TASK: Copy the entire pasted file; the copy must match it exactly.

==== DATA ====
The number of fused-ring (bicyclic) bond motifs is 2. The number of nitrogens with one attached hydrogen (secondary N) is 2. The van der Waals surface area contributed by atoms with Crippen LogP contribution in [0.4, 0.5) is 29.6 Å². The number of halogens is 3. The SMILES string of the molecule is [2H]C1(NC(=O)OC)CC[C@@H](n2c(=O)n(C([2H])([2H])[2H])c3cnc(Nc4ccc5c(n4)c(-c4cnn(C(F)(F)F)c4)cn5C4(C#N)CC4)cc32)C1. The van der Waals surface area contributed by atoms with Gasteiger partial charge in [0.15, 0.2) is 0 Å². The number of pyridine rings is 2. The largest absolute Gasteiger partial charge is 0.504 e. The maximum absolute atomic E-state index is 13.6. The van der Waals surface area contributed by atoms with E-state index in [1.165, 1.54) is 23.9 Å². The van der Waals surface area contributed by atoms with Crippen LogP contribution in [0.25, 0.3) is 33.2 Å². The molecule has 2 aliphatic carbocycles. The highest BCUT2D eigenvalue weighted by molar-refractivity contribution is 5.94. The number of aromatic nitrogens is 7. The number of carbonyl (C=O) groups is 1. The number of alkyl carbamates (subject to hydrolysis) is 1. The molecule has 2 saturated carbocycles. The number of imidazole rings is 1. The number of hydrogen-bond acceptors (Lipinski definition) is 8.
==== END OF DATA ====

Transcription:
The number of fused-ring (bicyclic) bond motifs is 2. The number of nitrogens with one attached hydrogen (secondary N) is 2. The van der Waals surface area contributed by atoms with Crippen LogP contribution in [0.4, 0.5) is 29.6 Å². The number of halogens is 3. The SMILES string of the molecule is [2H]C1(NC(=O)OC)CC[C@@H](n2c(=O)n(C([2H])([2H])[2H])c3cnc(Nc4ccc5c(n4)c(-c4cnn(C(F)(F)F)c4)cn5C4(C#N)CC4)cc32)C1. The van der Waals surface area contributed by atoms with Gasteiger partial charge in [0.15, 0.2) is 0 Å². The number of pyridine rings is 2. The largest absolute Gasteiger partial charge is 0.504 e. The maximum absolute atomic E-state index is 13.6. The van der Waals surface area contributed by atoms with E-state index in [1.165, 1.54) is 23.9 Å². The van der Waals surface area contributed by atoms with Crippen LogP contribution in [0.25, 0.3) is 33.2 Å². The molecule has 2 aliphatic carbocycles. The highest BCUT2D eigenvalue weighted by molar-refractivity contribution is 5.94. The number of aromatic nitrogens is 7. The number of carbonyl (C=O) groups is 1. The number of alkyl carbamates (subject to hydrolysis) is 1. The molecule has 2 saturated carbocycles. The number of imidazole rings is 1. The number of hydrogen-bond acceptors (Lipinski definition) is 8.